Not poor at all? Try it some time.

  • Unless all incomes are precisely equal, something that can only be accomplished via Red Chinese-style authoritarianism, there will always be people who are relatively poor. The issue is one of priorities. I think that those who are genuinely in need should be our first priority.

    As to your taunt, I have been poor. Poor enough to choose between paying my rent or bills and eating. I chose to pay my rent, delay my other bills, and scrounge for food. I also owned no appliances or a car.

  • TastyBits

    The shitholes in the US do not compare to the shitholes around the world. I have been there, and I am sure @Andy and probably @steve have also.

    Poverty in most of the world is a f*cking horror show, and people who voluntarily go into these shitholes to help the people should be given a medal.

    This is no excuse for the US not helping people in its underclass, but they need help getting out of the shithole. Unfortunately, they have been made more comfortable while they have been more solidly entrapped in those shitholes.

    People who want to “help the poor” never want them to be helped to close to them. As long as the poor are fat and happy, they will stay out of the “well bred” areas of town.

  • Some Guy

    “Unless all incomes are precisely equal, something that can only be accomplished via Red Chinese-style authoritarianism, there will always be people who are relatively poor. The issue is one of priorities. I think that those who are genuinely in need should be our first priority.”

    Yes, I retract my suggestion that all incomes should be precisely equal … if only I could recall where I made that suggestion.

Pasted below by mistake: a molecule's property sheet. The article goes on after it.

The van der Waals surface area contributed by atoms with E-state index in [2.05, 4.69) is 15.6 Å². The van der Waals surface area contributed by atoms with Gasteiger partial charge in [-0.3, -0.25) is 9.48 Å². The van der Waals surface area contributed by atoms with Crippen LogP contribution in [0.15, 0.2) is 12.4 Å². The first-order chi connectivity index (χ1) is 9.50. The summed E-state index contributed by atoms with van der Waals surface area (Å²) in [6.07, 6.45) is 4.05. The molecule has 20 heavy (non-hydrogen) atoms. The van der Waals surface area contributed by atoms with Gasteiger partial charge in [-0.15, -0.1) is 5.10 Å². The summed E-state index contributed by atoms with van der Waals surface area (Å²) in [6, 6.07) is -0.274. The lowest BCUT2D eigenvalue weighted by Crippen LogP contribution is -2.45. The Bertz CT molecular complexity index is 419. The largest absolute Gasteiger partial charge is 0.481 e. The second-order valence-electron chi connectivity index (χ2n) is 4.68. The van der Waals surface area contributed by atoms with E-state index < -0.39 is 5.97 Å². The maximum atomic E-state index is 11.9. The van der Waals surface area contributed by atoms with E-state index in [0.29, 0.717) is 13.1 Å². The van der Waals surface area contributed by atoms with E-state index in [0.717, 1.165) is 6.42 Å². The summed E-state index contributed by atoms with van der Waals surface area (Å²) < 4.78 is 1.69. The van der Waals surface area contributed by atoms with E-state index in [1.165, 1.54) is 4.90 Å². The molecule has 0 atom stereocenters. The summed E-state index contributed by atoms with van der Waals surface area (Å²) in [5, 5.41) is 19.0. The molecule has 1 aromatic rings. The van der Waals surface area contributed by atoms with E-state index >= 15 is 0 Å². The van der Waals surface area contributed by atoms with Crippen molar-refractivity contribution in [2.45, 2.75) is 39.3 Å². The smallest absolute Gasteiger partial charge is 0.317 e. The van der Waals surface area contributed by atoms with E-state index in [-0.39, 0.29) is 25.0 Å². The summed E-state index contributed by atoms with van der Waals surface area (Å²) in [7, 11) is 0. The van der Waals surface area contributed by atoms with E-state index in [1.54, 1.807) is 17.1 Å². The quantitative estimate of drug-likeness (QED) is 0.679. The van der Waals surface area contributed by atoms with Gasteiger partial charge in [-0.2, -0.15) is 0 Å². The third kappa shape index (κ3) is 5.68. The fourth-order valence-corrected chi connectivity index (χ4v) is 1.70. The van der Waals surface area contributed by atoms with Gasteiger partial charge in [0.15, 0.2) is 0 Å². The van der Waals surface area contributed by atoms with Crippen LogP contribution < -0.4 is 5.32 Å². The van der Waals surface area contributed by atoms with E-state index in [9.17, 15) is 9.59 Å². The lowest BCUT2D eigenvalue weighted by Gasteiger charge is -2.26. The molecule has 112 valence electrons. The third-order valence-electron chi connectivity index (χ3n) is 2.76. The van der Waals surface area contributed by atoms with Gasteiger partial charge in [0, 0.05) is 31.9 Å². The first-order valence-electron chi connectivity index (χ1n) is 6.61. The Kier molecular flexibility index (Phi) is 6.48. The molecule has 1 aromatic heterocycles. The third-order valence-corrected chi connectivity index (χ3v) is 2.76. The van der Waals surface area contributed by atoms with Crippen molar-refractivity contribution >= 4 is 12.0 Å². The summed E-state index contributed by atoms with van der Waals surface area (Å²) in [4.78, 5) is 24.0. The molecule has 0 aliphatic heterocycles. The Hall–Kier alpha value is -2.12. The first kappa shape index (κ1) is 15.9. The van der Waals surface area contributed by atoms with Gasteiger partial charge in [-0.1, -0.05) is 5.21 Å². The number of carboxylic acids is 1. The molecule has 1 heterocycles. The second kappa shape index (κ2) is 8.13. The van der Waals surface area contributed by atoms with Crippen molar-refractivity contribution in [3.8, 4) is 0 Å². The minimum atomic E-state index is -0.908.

Anyway, it’s not clear to me why the world’s wealthiest country has to set priorities which exclude helping most of the poor. The rest of the developed world has managed better than the U.S. on this front – why is the U.S. incapable of taking this on?

    Judging by your tone, it doesn’t seem like you would describe your previous experience as ‘not poor at all’ so … you’re agreeing with me that you were wrong to characterize it that way?

  • if only I could recall where I made that suggestion.

    Because eliminating relative poverty, your stated objective, is definitionally equivalent to equivalent incomes.

    In the interests of furthering the discussion, here’s what I propose. Take just one of the problems you highlighted above and explain how you’d remediate it.

  • joemack

    Why don’t we put the Bureau of Indian Affairs in one of these towns? A regional office for the Department of Labor or Agriculture. Good federal jobs with new money in the community.
    That’s a federal jobs program Left and Right can agree on. If bureaucrats refuse relocation for the greater good of the truly impoverished, take away their jobs and pensions.

  • That’s not a bad suggestion and very much consistent with Ben’s proposal, above.

    Playing devil’s advocate, the answer is politics. The Powers-That-Be are much more highly predisposed to concentrating these offices in Washington, DC and its immediate environs or in places with lots of voters than they are to spread them around the country and, particularly, in places where there’s need.

Leave a Comment